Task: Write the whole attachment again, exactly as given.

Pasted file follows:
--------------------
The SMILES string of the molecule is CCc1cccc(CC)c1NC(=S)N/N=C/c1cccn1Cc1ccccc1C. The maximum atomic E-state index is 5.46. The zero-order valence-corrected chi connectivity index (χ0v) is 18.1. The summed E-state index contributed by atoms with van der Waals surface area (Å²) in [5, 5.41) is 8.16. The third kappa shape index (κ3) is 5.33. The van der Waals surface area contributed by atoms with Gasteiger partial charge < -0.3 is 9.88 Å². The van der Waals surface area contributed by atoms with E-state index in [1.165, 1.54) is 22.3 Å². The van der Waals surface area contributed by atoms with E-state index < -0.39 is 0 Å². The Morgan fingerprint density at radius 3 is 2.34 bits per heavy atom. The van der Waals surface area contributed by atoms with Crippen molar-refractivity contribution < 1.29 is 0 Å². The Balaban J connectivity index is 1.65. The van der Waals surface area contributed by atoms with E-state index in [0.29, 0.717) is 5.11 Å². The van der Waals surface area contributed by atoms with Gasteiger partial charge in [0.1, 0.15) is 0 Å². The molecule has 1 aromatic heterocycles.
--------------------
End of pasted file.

The SMILES string of the molecule is CCc1cccc(CC)c1NC(=S)N/N=C/c1cccn1Cc1ccccc1C. The maximum atomic E-state index is 5.46. The zero-order valence-corrected chi connectivity index (χ0v) is 18.1. The summed E-state index contributed by atoms with van der Waals surface area (Å²) in [5, 5.41) is 8.16. The third kappa shape index (κ3) is 5.33. The van der Waals surface area contributed by atoms with Gasteiger partial charge < -0.3 is 9.88 Å². The van der Waals surface area contributed by atoms with E-state index in [1.165, 1.54) is 22.3 Å². The van der Waals surface area contributed by atoms with E-state index < -0.39 is 0 Å². The Morgan fingerprint density at radius 3 is 2.34 bits per heavy atom. The van der Waals surface area contributed by atoms with Crippen molar-refractivity contribution < 1.29 is 0 Å². The Balaban J connectivity index is 1.65. The van der Waals surface area contributed by atoms with E-state index in [0.29, 0.717) is 5.11 Å². The van der Waals surface area contributed by atoms with Gasteiger partial charge in [0.1, 0.15) is 0 Å². The molecule has 1 aromatic heterocycles.